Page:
Chennai Metropolitan Water Supply and Sewerage Board (CMWSSB), popular as Metrowater, plans to increase sewage treatment capacity by 450 MLD. The agency’s plants have the capacity to treat 745 MLD, but treat only 599 MLD. “This gap will be plugged after interventions and by adding infrastructure this year,” said executive director Akash P. The agency will also lay pipes in areas unconnected to main sewage lines.
Jayaram Venkatesan, convenor of Arappor Iyakkam, an anti-graft NGO which conducted an audit on all STPs in 2017, said maladministration was the reason for the plants not run ning to full capacity. “The agency should first admit that the sewage generated is more than 650MLD. It claims it supplies 850 MLD of drinking water and that only 80% of it returns as sewage. But it doesn’t acknowledge that two-thirds of the city’s water comes from borewells. This means 1,300MLD of groundwater is drawn daily, increasing the sewage generated to 1,500 MLD-1,800 MLD. With the present 550 MLD capacity, the actual raw sewage entering water bodies will be five times more,” he said. This is based on ‘Domestic Sewage consumption in Chennai,’ a study by A Vaidyanathan and J Saravanan which found only one-third of the city uses Metrowater’s 850MLD and the rest uses borewell water, bottled water or own water.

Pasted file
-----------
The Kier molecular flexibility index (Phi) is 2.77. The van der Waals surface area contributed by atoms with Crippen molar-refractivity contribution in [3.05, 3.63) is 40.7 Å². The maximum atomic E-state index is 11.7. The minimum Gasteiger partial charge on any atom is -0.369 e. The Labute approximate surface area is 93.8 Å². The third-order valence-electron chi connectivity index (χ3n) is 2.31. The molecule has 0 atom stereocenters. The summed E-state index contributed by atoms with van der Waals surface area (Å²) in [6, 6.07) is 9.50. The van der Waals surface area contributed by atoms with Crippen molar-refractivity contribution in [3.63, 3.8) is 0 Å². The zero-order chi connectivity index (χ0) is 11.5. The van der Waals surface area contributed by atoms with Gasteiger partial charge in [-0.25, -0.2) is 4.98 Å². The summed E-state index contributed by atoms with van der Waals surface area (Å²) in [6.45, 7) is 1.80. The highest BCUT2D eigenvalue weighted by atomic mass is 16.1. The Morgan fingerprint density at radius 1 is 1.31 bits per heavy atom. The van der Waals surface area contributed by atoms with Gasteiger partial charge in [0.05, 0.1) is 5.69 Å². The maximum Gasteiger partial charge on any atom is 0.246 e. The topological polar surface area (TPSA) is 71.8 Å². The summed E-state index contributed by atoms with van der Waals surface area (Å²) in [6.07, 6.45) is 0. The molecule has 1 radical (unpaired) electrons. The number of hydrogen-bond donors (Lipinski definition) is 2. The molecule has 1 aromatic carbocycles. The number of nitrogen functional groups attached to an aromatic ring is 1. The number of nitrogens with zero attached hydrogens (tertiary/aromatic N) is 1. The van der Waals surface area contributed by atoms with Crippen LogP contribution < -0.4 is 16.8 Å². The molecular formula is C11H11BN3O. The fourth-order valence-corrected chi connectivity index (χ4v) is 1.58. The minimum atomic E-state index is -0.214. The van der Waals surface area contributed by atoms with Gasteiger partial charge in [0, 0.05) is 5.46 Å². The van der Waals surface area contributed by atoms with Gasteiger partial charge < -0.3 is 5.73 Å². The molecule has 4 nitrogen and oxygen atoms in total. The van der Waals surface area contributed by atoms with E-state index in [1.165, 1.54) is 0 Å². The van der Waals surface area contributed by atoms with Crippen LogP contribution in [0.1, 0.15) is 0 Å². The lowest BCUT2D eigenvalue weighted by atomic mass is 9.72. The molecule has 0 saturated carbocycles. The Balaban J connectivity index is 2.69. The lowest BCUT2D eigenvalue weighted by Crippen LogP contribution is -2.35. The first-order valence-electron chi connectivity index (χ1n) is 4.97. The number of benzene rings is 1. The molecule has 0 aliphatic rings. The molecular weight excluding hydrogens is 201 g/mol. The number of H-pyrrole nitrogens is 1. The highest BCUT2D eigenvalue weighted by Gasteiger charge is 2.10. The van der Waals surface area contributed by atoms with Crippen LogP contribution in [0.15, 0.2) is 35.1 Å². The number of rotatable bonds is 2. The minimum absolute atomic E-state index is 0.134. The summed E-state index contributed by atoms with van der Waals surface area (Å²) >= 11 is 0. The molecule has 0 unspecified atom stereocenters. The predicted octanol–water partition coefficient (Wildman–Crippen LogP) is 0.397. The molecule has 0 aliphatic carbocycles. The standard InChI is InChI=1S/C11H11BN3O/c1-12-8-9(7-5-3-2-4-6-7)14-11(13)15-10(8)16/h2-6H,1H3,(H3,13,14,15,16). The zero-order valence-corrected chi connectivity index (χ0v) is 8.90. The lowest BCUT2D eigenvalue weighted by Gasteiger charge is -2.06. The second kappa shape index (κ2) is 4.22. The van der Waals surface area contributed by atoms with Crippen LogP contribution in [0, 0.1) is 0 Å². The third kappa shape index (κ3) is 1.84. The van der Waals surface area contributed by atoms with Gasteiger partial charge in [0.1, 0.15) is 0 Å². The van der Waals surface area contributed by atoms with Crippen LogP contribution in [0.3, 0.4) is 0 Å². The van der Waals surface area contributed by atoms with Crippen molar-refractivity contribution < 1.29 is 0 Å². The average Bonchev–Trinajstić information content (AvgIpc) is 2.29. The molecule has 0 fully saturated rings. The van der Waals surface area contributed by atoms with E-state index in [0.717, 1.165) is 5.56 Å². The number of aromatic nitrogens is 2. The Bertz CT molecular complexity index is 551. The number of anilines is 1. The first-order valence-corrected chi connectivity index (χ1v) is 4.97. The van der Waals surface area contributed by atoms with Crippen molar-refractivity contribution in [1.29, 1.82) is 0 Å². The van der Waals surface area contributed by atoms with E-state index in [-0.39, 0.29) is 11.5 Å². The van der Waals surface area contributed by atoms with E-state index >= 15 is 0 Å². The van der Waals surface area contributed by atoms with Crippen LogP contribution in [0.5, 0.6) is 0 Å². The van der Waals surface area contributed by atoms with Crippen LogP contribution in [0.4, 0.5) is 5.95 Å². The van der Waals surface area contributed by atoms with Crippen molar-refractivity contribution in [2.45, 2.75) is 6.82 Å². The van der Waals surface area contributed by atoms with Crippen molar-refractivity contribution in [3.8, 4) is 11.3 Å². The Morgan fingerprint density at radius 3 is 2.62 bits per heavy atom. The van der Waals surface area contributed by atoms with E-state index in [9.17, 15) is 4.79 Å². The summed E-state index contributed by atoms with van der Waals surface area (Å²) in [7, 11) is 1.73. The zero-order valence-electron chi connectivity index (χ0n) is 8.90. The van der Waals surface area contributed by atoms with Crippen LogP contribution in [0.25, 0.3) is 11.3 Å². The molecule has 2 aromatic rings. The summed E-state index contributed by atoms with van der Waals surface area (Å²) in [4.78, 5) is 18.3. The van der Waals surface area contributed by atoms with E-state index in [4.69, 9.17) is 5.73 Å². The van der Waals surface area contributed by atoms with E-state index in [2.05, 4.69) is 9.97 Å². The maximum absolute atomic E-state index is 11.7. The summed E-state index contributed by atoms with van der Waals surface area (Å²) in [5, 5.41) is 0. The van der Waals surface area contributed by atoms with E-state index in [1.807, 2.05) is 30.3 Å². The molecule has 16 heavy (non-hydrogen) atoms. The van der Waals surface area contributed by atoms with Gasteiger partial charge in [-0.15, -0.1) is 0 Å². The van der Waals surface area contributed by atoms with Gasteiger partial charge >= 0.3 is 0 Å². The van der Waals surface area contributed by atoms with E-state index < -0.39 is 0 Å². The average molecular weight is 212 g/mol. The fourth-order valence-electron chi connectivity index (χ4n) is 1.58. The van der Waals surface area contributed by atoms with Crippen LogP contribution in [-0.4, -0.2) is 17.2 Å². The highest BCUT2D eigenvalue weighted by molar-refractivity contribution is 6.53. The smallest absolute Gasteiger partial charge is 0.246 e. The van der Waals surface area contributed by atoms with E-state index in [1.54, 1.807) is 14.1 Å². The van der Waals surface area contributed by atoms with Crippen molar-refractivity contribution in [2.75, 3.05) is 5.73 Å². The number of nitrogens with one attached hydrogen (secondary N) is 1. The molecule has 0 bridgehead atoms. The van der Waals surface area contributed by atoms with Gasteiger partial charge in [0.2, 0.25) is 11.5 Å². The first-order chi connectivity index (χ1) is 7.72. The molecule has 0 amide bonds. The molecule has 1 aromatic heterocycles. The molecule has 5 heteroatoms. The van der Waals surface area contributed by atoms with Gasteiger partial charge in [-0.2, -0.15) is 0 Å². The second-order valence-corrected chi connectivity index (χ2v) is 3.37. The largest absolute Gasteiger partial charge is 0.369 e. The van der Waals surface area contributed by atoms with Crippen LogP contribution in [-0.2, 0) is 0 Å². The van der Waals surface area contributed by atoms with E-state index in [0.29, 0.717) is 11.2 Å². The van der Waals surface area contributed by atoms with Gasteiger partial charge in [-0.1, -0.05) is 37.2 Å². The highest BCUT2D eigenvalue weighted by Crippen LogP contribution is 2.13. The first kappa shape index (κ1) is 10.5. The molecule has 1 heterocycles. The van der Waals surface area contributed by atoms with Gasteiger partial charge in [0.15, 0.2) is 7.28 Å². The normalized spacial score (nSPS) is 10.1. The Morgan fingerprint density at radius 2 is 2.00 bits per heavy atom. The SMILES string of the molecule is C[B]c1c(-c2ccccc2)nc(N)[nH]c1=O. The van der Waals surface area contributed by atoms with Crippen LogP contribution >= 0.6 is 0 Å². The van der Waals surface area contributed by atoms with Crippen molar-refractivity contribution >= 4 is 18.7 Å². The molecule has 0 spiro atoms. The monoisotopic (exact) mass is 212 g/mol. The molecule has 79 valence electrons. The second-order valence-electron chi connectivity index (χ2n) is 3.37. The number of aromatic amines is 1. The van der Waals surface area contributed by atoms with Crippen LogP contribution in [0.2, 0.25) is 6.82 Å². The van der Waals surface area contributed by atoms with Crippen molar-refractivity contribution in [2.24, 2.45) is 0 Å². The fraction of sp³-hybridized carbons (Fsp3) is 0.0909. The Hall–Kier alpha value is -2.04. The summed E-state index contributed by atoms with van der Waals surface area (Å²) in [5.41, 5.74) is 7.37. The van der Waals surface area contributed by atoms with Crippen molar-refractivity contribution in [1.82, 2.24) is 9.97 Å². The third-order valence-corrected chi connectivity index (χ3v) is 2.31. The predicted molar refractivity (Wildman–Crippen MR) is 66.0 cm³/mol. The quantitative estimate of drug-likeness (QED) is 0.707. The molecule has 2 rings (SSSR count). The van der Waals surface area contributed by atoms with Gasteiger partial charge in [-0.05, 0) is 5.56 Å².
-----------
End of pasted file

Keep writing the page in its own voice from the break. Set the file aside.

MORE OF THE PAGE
Many STPs are reeling under maintenance issues and in several places along the Adyar and Buckingham canal, raw sewage is let out from main pipelines for months when repair work takes place.
Activists call for sewage and water supply to be headed by different officers for more efficiency. “Metrowater needs to strengthen the sewage wing and bring in a separate official to ensure it gets the same focus,” said Jayaram Venkatesan.
Senior Metrowater officials said proposals with information and field inspection reports to ensure there is no delay due to protests for STPs were drawn. Shiv Das Meena, principal secretary of municipal administration department, promised to come up with solutions to the sewage problem.
Move to bar discharge of untreated water
The Metrowater plans to double its tertiary treated water capacity from 30mld to 60mld to make the city water positive by reducing pressure on water resources. While industries still remain skeptical to purchase treated water from the agency, they plan to tie up with the PWD and the corporation to let out treated water into lakes and tanks. Metrowater has also planned a series of tertiary treatment ultra filtration plants at Nesapakkam and other locations. “This water will be treated using ultra filtration method and can be used for commercial and industrial purpose. And it won’t pollute lakes but only improve their water storage and ground water table,” said a metro water official adding that with not many resources to tap drinking water remaining in the city, this will help the future drinking water demand.